August 7, 2022
Image: Christopher T. Fong/Protocol
Welcome back to our Workplace newsletter. If you’re feeling stressed, please watch this soothing TikTok of Kevin Bacon walking his horse. Today: tips for finding tech execs — but don’t fire your recruiting firm yet. Plus, Apple workers petition for more flexible WFH policies, and banks pay big fines when their employees use unapproved messaging apps.
— Meg Morrone, senior editor (email | twitter)
The market for talent at all levels is still wildly competitive, even in a downturn. Strong C-level and VP-level talent is particularly hard to find, and even harder to close.
“The pool of highly capable execs to take a startup from one inflection point or another is scarce,” Vivek Ravisankar, the co-founder and CEO of HackerRank, told Protocol. Ravisankar’s sourcing process takes inspiration from Vinod Khosla’s “gene pool engineering” recruiting advice:
Ravisankar still uses recruiters, though he said he cringes at the six-figure bill.
Be the candidate’s personal concierge: Ravisankar said he’s found success giving candidates “VIP service.”
Ravisankar asks candidates to weigh in on real situations he’s dealing with at HackerRank. “It makes it feel like you’re actually working together,” Ravisankar said. “I’m less interested if they come up with the correct solution or not, but more around thought process.”— Allison Levitsky, reporter (email | twitter)
Apple employees launched a petition Monday pushing back on the company's return-to-office policy, saying workers have "performed exceptional work" inside and outside traditional office environments.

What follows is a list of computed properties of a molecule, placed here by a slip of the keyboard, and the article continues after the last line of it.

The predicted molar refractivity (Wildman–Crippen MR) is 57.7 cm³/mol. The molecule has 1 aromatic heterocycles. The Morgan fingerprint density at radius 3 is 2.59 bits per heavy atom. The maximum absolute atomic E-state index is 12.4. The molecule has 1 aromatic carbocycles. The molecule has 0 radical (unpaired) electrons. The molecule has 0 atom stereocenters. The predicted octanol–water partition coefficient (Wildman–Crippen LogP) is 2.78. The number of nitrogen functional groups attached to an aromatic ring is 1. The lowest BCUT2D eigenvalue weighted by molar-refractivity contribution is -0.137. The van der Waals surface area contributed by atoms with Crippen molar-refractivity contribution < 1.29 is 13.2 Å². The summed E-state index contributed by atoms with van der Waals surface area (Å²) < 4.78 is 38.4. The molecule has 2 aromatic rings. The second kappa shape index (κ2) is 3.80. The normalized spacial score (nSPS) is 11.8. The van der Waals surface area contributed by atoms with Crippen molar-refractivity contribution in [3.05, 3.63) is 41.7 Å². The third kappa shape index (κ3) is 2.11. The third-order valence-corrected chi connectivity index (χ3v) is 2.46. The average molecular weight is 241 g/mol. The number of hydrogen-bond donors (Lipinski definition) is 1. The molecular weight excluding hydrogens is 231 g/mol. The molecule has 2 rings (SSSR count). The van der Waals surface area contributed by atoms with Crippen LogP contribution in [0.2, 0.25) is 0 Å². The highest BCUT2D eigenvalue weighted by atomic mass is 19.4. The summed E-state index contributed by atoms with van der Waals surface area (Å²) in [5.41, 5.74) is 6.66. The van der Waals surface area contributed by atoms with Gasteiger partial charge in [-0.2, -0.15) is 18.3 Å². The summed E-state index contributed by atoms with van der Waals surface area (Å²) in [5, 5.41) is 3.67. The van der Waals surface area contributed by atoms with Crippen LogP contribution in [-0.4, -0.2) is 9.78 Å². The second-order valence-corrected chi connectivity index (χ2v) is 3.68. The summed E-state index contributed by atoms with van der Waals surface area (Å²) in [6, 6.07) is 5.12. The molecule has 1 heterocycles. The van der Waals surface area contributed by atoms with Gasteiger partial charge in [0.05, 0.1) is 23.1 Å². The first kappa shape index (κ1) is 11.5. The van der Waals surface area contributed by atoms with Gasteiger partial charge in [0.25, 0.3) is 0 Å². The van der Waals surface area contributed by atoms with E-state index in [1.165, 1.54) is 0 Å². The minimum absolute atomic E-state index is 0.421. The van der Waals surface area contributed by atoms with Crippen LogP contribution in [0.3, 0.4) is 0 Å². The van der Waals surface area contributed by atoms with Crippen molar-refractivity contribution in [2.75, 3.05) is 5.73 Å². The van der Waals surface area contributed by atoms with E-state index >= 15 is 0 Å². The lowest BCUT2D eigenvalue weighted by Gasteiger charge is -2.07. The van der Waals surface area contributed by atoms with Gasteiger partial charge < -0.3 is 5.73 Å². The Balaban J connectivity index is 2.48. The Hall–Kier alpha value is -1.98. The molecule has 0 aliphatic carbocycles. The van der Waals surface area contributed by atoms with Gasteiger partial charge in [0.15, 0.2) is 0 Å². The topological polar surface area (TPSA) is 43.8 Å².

Apple Together, the group of workers behind the #AppleToo movement, is urging the company to allow each employee to work directly with their manager to determine what work arrangement is best for them. Employees also ask that work arrangements not require "higher-level approvals, complex procedures" or the providing of private information.
DataRobot's AI Cloud for Financial Services Unlocks the Art of the Possible: DataRobot continues to attract clients in financial services who want to de-risk their AI investments and rapidly scale AI to almost every part of their operations, resulting in improved productivity and higher customer satisfaction.
Don’t use an app for that.
Here are the dollar figures that some of the big banks have earmarked to pay in fines to the SEC just for using unapproved messaging apps, including WhatsApp.
Anyone else having a bad case of Great Resignation whiplash? It’s hard to keep up with which tech companies are growing, shrinking, floating or sinking. We’re here to help.
⬇️Hulu and other companies are cutting back on paid parental leave (beyond what’s required by law).
⬇️Ford is transitioning to electronic vehicles, but that means 3,000 layoffs.
For more news on hiring, firing and rewiring, see our tech company tracker.
DataRobot's AI Cloud for Financial Services Unlocks the Art of the Possible: Banks need to secure a competitive advantage in an increasingly tight race to harness best-in-breed technology. Decision makers need to not just plan a future-ready strategy, but also recognize the value of AI that could boost not just their performance in-house but also their reputation among their global customers.
A roundup of workplace news from the farthest corners of the internet.
Are you as tired of hearing about quiet quitting as I am? (It’s not quitting! And when bright and capable employees start coasting at their jobs, it's a lot louder than you think!) Here are helpful tips for employees and their managers to help establish better work/life balance and remain productive. (Forbes)
Recruit like “Moneyball”: How focusing on the specific contributions each employee makes helps you build a better team. (Harvard Business Review)
Bye-bye Zoom Towns. Home prices are falling in Boise, Idaho, and other pandemic boom towns. (Bloomberg)
Find out if your boss hates you, or if they just want to kill you. (The Onion)
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